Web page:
May 21, 2009

He Built this City

Arthur Erickson 
(June 14, 1924 - May 20, 2009)

Despite no real talent at drawing I think somewhere inside me is an architect waiting to emerge. Obviously, that was an interest I did not pursue, but I have been an amateur architectural historian since my days as an undergraduate student. I am fascinated by our built environment and how we consciously and unconsciously engage with our buildings and created environments. 

So, it was with sadness I awoke to learn that one of Canada's most celebrated architects has passed away. 

I am not a fan of all of his work, but he has certainly left us with some gems and other works that challenge us nonetheless. Attached are pictures of four of his best-known structures. I think Roy Thompson Hall (1982) [pic 2] is one of his very best, an iconic statement on Toronto's skyline. And his building for Canada's chancery in Washington, DC (1989) [pic 4] is breathtaking and always fills me with pride.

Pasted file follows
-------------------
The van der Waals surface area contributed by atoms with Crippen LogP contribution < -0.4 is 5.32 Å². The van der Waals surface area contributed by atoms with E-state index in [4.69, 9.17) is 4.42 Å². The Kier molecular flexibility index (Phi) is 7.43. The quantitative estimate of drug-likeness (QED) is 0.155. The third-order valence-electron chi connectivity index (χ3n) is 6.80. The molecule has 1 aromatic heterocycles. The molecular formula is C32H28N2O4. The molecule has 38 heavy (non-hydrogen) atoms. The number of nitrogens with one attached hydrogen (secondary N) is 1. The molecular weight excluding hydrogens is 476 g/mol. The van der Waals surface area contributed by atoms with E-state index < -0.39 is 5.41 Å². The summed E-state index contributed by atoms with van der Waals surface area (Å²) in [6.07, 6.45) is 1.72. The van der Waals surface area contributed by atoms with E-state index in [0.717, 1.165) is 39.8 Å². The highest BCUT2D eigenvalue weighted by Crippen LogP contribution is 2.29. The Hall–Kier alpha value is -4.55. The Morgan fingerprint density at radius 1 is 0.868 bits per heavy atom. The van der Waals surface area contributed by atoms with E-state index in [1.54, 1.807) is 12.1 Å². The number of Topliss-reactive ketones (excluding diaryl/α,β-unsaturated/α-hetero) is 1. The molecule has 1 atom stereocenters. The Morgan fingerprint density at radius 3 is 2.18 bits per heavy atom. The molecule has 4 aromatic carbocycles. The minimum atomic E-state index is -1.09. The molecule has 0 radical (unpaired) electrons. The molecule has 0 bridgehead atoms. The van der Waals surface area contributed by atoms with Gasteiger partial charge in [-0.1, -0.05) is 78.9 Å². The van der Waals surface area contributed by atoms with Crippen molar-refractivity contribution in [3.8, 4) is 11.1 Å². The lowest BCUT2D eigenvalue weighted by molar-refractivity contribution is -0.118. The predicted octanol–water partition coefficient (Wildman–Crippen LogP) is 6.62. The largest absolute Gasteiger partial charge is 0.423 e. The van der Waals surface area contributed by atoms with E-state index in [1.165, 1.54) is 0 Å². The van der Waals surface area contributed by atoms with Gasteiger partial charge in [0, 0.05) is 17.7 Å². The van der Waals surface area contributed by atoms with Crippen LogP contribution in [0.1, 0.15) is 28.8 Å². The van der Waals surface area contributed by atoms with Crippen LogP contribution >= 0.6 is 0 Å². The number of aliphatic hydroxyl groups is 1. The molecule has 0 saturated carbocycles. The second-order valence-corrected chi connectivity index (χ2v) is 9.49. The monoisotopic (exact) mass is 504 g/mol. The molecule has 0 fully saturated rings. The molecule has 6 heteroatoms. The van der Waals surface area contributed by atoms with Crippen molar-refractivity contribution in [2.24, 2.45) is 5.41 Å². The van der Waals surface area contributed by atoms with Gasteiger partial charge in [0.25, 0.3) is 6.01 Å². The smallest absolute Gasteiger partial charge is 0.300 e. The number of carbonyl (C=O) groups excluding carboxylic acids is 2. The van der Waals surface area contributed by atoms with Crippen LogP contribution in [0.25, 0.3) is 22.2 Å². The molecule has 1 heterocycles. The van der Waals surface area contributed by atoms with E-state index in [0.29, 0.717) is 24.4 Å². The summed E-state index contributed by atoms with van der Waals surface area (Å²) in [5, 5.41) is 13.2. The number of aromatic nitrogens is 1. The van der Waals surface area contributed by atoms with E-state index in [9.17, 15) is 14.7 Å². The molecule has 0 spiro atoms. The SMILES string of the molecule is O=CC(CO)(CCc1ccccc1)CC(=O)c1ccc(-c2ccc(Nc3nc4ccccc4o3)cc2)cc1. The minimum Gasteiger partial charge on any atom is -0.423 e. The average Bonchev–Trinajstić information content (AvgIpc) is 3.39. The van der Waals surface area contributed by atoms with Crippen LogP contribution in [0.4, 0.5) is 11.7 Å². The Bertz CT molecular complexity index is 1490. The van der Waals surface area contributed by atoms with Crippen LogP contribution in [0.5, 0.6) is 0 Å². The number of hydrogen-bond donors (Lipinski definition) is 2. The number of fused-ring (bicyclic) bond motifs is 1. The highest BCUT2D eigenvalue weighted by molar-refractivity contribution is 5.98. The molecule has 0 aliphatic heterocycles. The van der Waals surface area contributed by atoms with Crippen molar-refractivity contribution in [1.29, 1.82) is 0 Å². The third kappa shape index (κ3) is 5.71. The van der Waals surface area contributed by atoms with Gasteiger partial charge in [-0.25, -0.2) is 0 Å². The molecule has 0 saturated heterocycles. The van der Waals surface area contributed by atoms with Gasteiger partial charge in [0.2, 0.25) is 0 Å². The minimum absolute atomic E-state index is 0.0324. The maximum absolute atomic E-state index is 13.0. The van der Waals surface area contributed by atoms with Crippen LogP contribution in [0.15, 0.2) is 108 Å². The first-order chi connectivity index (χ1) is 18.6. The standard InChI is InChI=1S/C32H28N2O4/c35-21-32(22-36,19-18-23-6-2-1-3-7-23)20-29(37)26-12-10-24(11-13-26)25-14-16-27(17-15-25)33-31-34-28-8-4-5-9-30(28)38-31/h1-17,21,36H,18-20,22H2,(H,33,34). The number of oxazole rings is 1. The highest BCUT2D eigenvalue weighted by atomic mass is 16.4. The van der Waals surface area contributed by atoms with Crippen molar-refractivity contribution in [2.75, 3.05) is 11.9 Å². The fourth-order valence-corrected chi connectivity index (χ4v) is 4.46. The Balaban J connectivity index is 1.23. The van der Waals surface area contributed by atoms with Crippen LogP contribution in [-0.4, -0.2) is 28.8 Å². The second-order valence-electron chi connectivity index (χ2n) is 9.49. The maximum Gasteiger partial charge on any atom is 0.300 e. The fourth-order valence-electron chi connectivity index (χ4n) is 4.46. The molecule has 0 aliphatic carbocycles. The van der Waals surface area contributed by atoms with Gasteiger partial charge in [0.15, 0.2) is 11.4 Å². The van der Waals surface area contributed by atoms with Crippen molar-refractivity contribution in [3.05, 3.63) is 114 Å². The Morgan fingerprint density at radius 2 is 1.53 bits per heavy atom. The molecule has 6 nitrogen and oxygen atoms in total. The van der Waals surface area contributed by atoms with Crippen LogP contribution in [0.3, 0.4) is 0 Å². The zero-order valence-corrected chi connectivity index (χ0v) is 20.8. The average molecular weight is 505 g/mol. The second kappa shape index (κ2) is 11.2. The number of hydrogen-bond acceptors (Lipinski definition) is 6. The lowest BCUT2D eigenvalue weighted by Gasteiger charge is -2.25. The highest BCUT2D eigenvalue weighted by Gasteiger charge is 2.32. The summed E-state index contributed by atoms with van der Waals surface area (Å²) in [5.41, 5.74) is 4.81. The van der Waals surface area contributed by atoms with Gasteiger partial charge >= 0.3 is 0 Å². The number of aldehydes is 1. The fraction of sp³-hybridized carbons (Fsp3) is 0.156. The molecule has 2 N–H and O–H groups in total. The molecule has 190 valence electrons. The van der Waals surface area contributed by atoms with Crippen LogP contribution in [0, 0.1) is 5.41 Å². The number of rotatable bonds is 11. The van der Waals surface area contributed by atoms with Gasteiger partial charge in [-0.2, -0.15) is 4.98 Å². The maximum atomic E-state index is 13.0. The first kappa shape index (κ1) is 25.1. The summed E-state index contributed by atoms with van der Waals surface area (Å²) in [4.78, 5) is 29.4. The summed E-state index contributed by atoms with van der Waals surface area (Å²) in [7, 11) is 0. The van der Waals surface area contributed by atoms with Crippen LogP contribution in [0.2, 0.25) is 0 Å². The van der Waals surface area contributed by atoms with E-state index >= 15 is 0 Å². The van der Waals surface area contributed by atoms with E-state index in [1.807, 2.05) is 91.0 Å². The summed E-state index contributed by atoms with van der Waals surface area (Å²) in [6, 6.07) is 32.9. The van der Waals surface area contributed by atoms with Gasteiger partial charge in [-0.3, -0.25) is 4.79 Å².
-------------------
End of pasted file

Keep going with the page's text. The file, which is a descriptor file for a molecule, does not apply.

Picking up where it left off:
Within Canada Erickson is also known for his institutional architecture, notably Simon Fraser University (1967) [pic 1] and University of Lethbridge (1971) [pic 3]. These were celebrated when completed, for they matched the design ideals of the day. I admire their form and structure but these styles are too brutal an aesthetic for my taste. While they are facinating statements on their respective sites, they possess an almost penal colony quality, and are rather overwhelming for the user.

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